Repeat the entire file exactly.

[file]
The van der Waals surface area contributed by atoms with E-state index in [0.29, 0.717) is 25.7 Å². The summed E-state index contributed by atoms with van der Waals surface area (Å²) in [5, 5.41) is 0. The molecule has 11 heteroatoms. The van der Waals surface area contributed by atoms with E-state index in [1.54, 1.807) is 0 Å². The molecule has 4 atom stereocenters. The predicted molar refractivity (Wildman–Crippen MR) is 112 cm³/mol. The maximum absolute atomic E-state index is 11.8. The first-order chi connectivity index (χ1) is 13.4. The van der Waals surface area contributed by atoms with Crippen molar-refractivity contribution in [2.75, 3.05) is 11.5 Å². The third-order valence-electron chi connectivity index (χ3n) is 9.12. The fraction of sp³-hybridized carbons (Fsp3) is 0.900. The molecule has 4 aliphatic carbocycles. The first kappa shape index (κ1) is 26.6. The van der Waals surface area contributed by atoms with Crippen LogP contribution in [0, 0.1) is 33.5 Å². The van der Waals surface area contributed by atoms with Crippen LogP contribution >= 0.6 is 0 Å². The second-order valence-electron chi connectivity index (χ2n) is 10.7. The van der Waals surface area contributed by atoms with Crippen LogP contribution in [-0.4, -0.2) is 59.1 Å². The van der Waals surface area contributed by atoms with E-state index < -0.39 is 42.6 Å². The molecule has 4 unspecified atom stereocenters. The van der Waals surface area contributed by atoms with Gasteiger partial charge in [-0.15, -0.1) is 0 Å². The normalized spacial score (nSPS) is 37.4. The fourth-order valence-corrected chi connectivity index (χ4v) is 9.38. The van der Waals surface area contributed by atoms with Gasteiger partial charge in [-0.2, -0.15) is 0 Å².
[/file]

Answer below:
The van der Waals surface area contributed by atoms with E-state index in [0.29, 0.717) is 25.7 Å². The summed E-state index contributed by atoms with van der Waals surface area (Å²) in [5, 5.41) is 0. The molecule has 11 heteroatoms. The van der Waals surface area contributed by atoms with E-state index in [1.54, 1.807) is 0 Å². The molecule has 4 atom stereocenters. The predicted molar refractivity (Wildman–Crippen MR) is 112 cm³/mol. The maximum absolute atomic E-state index is 11.8. The first-order chi connectivity index (χ1) is 13.4. The van der Waals surface area contributed by atoms with Crippen molar-refractivity contribution in [2.75, 3.05) is 11.5 Å². The third-order valence-electron chi connectivity index (χ3n) is 9.12. The fraction of sp³-hybridized carbons (Fsp3) is 0.900. The molecule has 4 aliphatic carbocycles. The first kappa shape index (κ1) is 26.6. The van der Waals surface area contributed by atoms with Crippen LogP contribution in [0, 0.1) is 33.5 Å². The van der Waals surface area contributed by atoms with Crippen LogP contribution >= 0.6 is 0 Å². The second-order valence-electron chi connectivity index (χ2n) is 10.7. The van der Waals surface area contributed by atoms with Crippen LogP contribution in [-0.4, -0.2) is 59.1 Å². The van der Waals surface area contributed by atoms with E-state index < -0.39 is 42.6 Å². The molecule has 4 unspecified atom stereocenters. The van der Waals surface area contributed by atoms with Gasteiger partial charge in [-0.15, -0.1) is 0 Å². The normalized spacial score (nSPS) is 37.4. The fourth-order valence-corrected chi connectivity index (χ4v) is 9.38. The van der Waals surface area contributed by atoms with Gasteiger partial charge in [-0.2, -0.15) is 0 Å².